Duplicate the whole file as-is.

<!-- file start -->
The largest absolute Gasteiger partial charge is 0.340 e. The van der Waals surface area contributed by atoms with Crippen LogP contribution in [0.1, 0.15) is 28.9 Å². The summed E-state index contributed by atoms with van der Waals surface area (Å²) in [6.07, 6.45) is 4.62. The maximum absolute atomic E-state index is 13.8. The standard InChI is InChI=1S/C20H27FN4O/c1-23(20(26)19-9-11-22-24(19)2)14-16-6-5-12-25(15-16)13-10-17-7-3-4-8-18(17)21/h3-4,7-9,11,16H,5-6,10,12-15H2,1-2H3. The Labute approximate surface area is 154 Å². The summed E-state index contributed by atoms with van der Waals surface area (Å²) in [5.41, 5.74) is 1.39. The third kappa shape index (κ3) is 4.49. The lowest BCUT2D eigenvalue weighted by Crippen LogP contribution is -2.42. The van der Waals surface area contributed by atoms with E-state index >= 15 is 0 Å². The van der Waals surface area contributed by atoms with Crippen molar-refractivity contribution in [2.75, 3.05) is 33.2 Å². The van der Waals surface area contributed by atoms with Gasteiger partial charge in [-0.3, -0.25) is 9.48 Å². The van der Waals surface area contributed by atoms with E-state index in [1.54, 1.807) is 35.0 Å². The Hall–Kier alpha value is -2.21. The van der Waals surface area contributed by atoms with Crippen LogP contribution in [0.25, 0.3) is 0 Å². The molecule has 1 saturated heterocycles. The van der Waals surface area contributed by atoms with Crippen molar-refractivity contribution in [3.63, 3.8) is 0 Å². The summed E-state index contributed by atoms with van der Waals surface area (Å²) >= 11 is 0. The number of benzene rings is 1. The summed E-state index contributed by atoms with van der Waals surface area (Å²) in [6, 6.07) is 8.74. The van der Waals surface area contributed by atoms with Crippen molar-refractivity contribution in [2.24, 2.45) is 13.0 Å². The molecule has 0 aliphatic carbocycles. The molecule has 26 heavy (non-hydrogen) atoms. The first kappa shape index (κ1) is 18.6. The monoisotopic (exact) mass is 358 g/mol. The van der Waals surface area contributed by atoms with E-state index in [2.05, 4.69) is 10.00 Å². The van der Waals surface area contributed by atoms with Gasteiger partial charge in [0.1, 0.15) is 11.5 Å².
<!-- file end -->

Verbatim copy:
The largest absolute Gasteiger partial charge is 0.340 e. The van der Waals surface area contributed by atoms with Crippen LogP contribution in [0.1, 0.15) is 28.9 Å². The summed E-state index contributed by atoms with van der Waals surface area (Å²) in [6.07, 6.45) is 4.62. The maximum absolute atomic E-state index is 13.8. The standard InChI is InChI=1S/C20H27FN4O/c1-23(20(26)19-9-11-22-24(19)2)14-16-6-5-12-25(15-16)13-10-17-7-3-4-8-18(17)21/h3-4,7-9,11,16H,5-6,10,12-15H2,1-2H3. The Labute approximate surface area is 154 Å². The summed E-state index contributed by atoms with van der Waals surface area (Å²) in [5.41, 5.74) is 1.39. The third kappa shape index (κ3) is 4.49. The lowest BCUT2D eigenvalue weighted by Crippen LogP contribution is -2.42. The van der Waals surface area contributed by atoms with E-state index >= 15 is 0 Å². The van der Waals surface area contributed by atoms with Crippen molar-refractivity contribution in [2.75, 3.05) is 33.2 Å². The van der Waals surface area contributed by atoms with Gasteiger partial charge in [-0.3, -0.25) is 9.48 Å². The van der Waals surface area contributed by atoms with E-state index in [1.54, 1.807) is 35.0 Å². The Hall–Kier alpha value is -2.21. The van der Waals surface area contributed by atoms with Crippen LogP contribution in [0.25, 0.3) is 0 Å². The molecule has 1 saturated heterocycles. The van der Waals surface area contributed by atoms with Crippen molar-refractivity contribution in [3.63, 3.8) is 0 Å². The summed E-state index contributed by atoms with van der Waals surface area (Å²) >= 11 is 0. The number of benzene rings is 1. The summed E-state index contributed by atoms with van der Waals surface area (Å²) in [6, 6.07) is 8.74. The van der Waals surface area contributed by atoms with Crippen molar-refractivity contribution in [2.24, 2.45) is 13.0 Å². The molecule has 0 aliphatic carbocycles. The molecule has 26 heavy (non-hydrogen) atoms. The first kappa shape index (κ1) is 18.6. The monoisotopic (exact) mass is 358 g/mol. The van der Waals surface area contributed by atoms with E-state index in [2.05, 4.69) is 10.00 Å². The van der Waals surface area contributed by atoms with Gasteiger partial charge in [0.1, 0.15) is 11.5 Å².